We can see that in the decimal system each of $12345679\times k$ $(k\in\mathbb N, k\lt 81, k\ \text{is coprime to $9$})$ (note! not $123456789$) has every number from $0$ to $9$ except one number as its digit numbers .

$$12345679\times 2=[0]24691358$$ $$12345679\times 4=[0]49382716$$ $$12345679\times 5=[0]61728395$$ $$12345679\times 7=[0]86419753$$ $$12345679\times 8=[0]98765432$$ $$12345679\times 10=123456790$$ $$\vdots$$ $$12345679\times 77=950617283$$ $$12345679\times 79=975308641$$ $$12345679\times 80=987654320$$ $$(12345679\times 82=1012345678)$$

I've been thinking about its generalization.

Here is my question.

Question: Is the following proposition true?

Proposition: Let $n\ge2\in\mathbb Z.$ For any $k\in\mathbb N$ such that $k\lt n^2$ and $k$ is coprime to $n$, if we consider $$[1,2,3,\cdots, (n-3),(n-2),n]_{n+1}\times k$$ as a number with $n$-digits in base $n+1$, then it has every number from $0$ to $n$ except one number as its digit numbers, where $$[1,2,3,\cdots, (n-3),(n-2),n]_{n+1}$$ represents $123\cdots(n-3)(n-2)n$ in base $n+1$.

**Example** : The examples at the top are the $n=9$ cases of the proposition.

**Remark** : Suppose that the $n$-th digit number of a number with $n-1$ digits is $0$.

For example, suppose that we treat $$12345679\times 2=24691358$$ as $$12345679\times 2=[0]24691358.$$

**Motivation** : I've known the followings :

$$12345679\times 9=111111111$$ $$12345679\times 18=222222222$$ $$\vdots$$ $$12345679\times 72=888888888$$ $$12345679\times 81=999999999$$

Then, I found that the property at the top has already been known.

Though I've tried to prove that the proposition is true, I'm facing difficulty. Can anyone prove or disprove it?

**P.S. $1$** :

Before I posted this question at math overflow, but it was considered as off-topic. However, I got helpful comments from S. Carnahan there.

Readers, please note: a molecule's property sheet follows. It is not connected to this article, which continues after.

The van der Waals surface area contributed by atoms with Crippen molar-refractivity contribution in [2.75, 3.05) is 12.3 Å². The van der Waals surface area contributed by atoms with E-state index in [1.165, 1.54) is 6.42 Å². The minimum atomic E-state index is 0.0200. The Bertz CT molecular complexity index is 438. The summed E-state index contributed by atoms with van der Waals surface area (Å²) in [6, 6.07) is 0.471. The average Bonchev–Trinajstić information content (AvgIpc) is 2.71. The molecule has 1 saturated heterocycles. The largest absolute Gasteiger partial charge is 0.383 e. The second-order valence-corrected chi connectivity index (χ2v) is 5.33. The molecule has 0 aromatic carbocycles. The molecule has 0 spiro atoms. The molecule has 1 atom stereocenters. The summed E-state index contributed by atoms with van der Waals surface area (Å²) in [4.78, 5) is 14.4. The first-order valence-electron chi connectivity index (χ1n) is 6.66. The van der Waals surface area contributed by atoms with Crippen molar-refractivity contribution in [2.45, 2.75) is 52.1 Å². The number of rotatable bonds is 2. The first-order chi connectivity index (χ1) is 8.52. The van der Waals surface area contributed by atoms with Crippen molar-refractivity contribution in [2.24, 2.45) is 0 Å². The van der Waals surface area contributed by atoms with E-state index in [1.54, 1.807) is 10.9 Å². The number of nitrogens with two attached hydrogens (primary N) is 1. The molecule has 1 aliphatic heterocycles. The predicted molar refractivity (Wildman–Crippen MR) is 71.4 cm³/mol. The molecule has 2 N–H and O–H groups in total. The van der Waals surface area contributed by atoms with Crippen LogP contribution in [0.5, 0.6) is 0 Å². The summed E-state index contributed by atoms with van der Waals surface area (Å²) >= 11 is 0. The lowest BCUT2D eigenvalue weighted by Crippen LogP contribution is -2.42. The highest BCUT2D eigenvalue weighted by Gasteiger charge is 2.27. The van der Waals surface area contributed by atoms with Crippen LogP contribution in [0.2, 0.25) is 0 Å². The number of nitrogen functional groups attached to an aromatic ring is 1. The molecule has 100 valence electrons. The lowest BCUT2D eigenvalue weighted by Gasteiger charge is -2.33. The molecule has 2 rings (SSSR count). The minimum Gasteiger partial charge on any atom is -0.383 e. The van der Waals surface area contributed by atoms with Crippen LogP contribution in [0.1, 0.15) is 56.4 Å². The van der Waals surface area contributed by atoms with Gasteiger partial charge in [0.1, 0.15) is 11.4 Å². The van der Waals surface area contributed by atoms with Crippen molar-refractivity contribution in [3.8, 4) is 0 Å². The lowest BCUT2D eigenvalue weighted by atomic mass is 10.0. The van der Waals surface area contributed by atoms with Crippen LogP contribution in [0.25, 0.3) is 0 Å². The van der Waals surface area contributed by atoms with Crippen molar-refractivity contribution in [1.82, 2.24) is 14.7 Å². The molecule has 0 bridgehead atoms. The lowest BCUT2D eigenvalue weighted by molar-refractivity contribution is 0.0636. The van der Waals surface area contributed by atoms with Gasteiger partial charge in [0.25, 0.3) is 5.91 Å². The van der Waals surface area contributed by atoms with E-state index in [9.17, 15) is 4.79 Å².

"Isn't this just a manifestation of the base $n+1$ expansion of $1/n^2$?"

"We may assume $k\lt n$, since the addition of $j/n$ just adds copies of $j$, preserving the pattern. The progression from one digit to the next in the expansion is addition by $k$ iff the next digit has no carry, and $k+1$ iff the next digit has a carry. The symbol $n−k$ is necessarily skipped, and there is no premature periodicity (since the multiplicative order of $n+1$ mod $n^2$ is unchanged). "

I think these comments must be true, but these are not obvious for me.

**P.S. $2$** :

I'm going to write the proof for the $k\lt n$ cases to get more hints from you. This is because I'm facing difficulty for proving the following though I think the proof for the $k\lt n$ cases would be fine.

What I cannot proveis : If the proposition is true for $k\lt n$, then it is true for $n\lt k\lt n^2.$

(Though this may be obvious, I cannot get a rigorous proof for it...please let me know it.)

In the following, I'm going to write **the proof for the $k\lt n$ cases**.

**Proof** : First, we use the following fact (of course, the proof is needed, but it is easy to prove it.)

Fact : $[1,2,3,\cdots,(n-3),(n-1),n]\times n=[1,1,1,\cdots, 1,1,1]$ (with $n$ $1$s)

Using this fact, we can see $$\begin{align}[1,2,3,\cdots, (n-3),(n-2),n]\times k&=[1,1,1,\cdots,1,1,1]\div n\times k\\&=[1,1,1,\cdots,1,1,1]\times k\div n\\&=[k,k,k,\cdots,k,k,k]\div n.\end{align}$$

In the following, let us consider in mod $n$.

We can see that the remainders in the process of calculating
$$[k,k,k,\cdots,k,k,k]\div n$$
are
$$k,2k,3k,\cdots,(n-1)k,nk(\equiv 0).$$
Since $k$ is coprime to $n$, we can easily see that there is no $i\not=j\ (1\le i,j\le n-1)$ such that
$$ik\equiv jk.$$
This immediately leads that the answer for
$$[k,k,k,\cdots,k,k,k]\div n$$
has distinct numbers as its digit numbers. **Q.E.D.**

**P.S. $3$** : Now I have a question.

Can I say the following at the last step of my proof above? I thought it was obvious, but now I feel this does not seem obvious...

"This immediately leads that the answer for $$[k,k,k,\cdots,k,k,k]\div n$$ has distinct numbers as its digit numbers."